A NEW BATCH of choreography, some of it wonderfully clear of message, went on display over the weekend at SpectorDance in Marina. The Sunday matinee, which I attended, included two works not seen the previous evening. The first was Yun, a solo creation danced without music by Yao Dang, originally from Beijing but now a Californian. Here, she was in constant fluid motion, slowing her pace rarely to allow the audience to absorb her personal intensity. By way of form, she singled out a few gestures for repetition. The second, Tale of a Hummingbird, described as a preview, was of equally high energy. It too was danced by its choreographer, Angela Dice Nguyen, plus Stephen DiBiase and Dalmacio Payomo. Calisthenics, including fast running and other physical working out took the breath away. At times the dancing was solo, then duos and ensemble. At one moment, Nguyen stood motionless but fluttering her hands like a hovering hummingbird. Otherwise, the “Tale” was not clearly communicated.
The program opened with Beneath the Stories We Wear by Claire Calalo of For Change Dance Collective. Hat props gave the small ensemble—a smaller number than announced in the program handout—their organizing touchstones. Calalo danced among them but there was no bio about her. Music by Joseph Colombo included a song sung in Spanish. Calalo deployed her material between mostly duos and the full ensemble. You had to take it as individually personal work to pin down the narrative thread.
In January, Terronique Brown brought her company to Marina for No Man, a serious work inspired by the famous John Donne poem. For this program she presented four women from her LIV Dance Collective in an angry piece called Speechless (spelled with symbols as in a dictionary pronunciation guide.) The quartet in black costume, appeared in geometric formation in a pool of white light, heads turned down and one arm pointing straight up. Soon it became obvious their mouths had been taped shut. The ‘music’ was unintelligible recorded whispering but not before the women stripped off the tape and began muttering phrases to one another, like ‘carry it with me’ and ‘again and again.’ These were accusations and confrontations with dance underscoring the theme. If anything, dance seemed to take a secondary role here. At last the four faced the audience up close and shouted “Who speaks for you?”
With a background in classical ballet, Robert Burns Lowman partnered with Alexis Leigh Krup in Patient, a tender loving scene of the two wearing hospital gowns. Sleeves and then the gowns themselves came off revealing costumes depicting the layer of muscle beneath the skin, as if the pair had suffered worse than third-degree burns all over. The juxtaposition of the gruesome and of mutual caring, performed with such elegance, left an indelible impression.
Comedy, much of it laugh-out-loud, followed tragedy in Omnination by Elton Domingue and Anthony Ellis, one dressed all in black, the other all in white, with matching hats. Hip-hop and R&B provided the music and flashes of ‘lightning’ gave this duo the ‘set’ for their mirror-imaging, ‘pounding’ and ‘reinflating’ each other, break dancing, pantomime and other shtick. Bravo!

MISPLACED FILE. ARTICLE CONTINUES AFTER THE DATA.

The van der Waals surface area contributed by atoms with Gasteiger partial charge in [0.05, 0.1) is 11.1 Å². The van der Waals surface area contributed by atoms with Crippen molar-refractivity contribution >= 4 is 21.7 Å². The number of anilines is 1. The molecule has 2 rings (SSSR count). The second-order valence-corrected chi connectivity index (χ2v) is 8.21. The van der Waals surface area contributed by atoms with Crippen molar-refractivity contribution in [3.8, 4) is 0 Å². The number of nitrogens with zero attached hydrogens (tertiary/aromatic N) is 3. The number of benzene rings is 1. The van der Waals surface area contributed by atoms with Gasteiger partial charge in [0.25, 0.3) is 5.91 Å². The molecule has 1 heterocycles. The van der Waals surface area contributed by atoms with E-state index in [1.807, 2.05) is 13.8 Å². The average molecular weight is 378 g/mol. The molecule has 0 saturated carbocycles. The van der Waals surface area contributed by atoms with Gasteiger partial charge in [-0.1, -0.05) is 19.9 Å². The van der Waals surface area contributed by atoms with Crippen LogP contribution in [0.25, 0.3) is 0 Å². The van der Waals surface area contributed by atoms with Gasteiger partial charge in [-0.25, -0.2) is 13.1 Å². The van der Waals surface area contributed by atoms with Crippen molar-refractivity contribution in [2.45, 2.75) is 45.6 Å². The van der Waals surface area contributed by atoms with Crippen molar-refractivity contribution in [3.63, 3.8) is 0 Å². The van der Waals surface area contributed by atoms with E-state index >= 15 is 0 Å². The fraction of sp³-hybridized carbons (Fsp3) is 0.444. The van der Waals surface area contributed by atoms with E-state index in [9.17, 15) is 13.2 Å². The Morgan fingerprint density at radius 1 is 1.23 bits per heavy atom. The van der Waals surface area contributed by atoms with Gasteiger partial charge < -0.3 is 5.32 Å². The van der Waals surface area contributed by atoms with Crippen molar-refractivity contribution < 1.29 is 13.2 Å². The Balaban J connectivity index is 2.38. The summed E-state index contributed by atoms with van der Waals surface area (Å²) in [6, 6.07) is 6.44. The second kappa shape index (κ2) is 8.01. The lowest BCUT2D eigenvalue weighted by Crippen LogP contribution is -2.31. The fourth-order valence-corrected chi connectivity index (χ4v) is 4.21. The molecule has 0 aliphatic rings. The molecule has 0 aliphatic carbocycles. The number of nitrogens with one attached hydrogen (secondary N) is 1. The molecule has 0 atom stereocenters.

These first four numbers all lasted about ten minutes. Four student members of SpectorDance, girls aged 10 to 13 (the youngest and oldest, sisters) danced Jade Clayton’s Divertimento to the first movement of Mozart’s Serenade K136. Five girls later danced Hide and Seek by Marika Brussel to waltzing music in ¾ time. The Goren sisters, Rachel and Becca—I wrongly thought they were twins—danced to Rachel’s No Need to Say Goodbye, and the song Call by Regina Spektor. They, and other SpectorDance girls appeared in a reprise presentation of Fran Spector’s own Degas’s Rainbow, the longest piece of the afternoon, inspired by the paintings and sculptures of dancers by the great French artist, a real celebration.
The second half of the program opened with a short film, Story of Two, designed and danced by Jee Eun Ahn and Traci Klein, to moaning music, Camino, by Murcof. Paper figured prominently here, wrapping and unwrapping the dancers who memorably seemed to be pushed and pulled by invisible forces. An excerpt from Deborah Slater’s Line of Beauty was danced by Anna Greenberg and Derek Harris. She brashly took the entire first part to Lori B’s ribald waltz song Welcome to My Planet. He then expressed great pain and anguish to a keyboard invention by JS Bach. In the third part, to music of Fred Frith, his suffering aroused sympathy in her and the two danced together.
In my view, the best work of the day was Nested Memories by Rachel Lopez, in collaboration with her dancers, who were heard in a recording recalling their earliest memories. As the lights came up all eleven dancers were seen woven into a nest. As one of the recorded voices stood out, its dancer stood up in the nest. As the nest got looser some were singled out for cameos and solos. Only two of the company on stage were men and they indeed got lengthy solos. This was this one of most coherent choreographic designs I have seen, its narrative always clear and strong, and the music a perfect complement: Playground by Andy Smith, Tragos Amargos by Ramon Ayala, and an old Russian lullaby sung by a solo female voice.
Photo: Fran Spector Atkins (sixth from right) introduces her guest choreographers